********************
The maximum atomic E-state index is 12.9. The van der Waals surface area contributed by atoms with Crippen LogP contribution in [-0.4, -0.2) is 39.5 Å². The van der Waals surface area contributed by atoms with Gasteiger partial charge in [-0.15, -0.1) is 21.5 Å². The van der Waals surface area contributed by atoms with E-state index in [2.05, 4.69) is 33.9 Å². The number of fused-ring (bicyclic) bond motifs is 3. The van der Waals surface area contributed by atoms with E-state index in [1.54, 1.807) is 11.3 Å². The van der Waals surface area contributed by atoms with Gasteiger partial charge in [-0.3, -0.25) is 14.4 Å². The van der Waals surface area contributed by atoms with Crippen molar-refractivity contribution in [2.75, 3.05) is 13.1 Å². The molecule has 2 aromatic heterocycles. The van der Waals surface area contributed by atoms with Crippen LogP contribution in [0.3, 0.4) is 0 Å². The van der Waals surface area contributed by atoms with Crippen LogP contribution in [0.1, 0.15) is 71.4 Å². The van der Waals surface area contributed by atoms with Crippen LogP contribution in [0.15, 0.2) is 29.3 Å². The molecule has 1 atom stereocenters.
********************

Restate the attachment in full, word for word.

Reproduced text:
The maximum atomic E-state index is 12.9. The van der Waals surface area contributed by atoms with Crippen LogP contribution in [-0.4, -0.2) is 39.5 Å². The van der Waals surface area contributed by atoms with Gasteiger partial charge in [-0.15, -0.1) is 21.5 Å². The van der Waals surface area contributed by atoms with E-state index in [2.05, 4.69) is 33.9 Å². The number of fused-ring (bicyclic) bond motifs is 3. The van der Waals surface area contributed by atoms with E-state index in [1.54, 1.807) is 11.3 Å². The van der Waals surface area contributed by atoms with Gasteiger partial charge in [-0.3, -0.25) is 14.4 Å². The van der Waals surface area contributed by atoms with Crippen molar-refractivity contribution in [2.75, 3.05) is 13.1 Å². The molecule has 2 aromatic heterocycles. The van der Waals surface area contributed by atoms with Crippen LogP contribution in [0.3, 0.4) is 0 Å². The van der Waals surface area contributed by atoms with Crippen LogP contribution in [0.1, 0.15) is 71.4 Å². The van der Waals surface area contributed by atoms with Crippen LogP contribution in [0.15, 0.2) is 29.3 Å². The molecule has 1 atom stereocenters.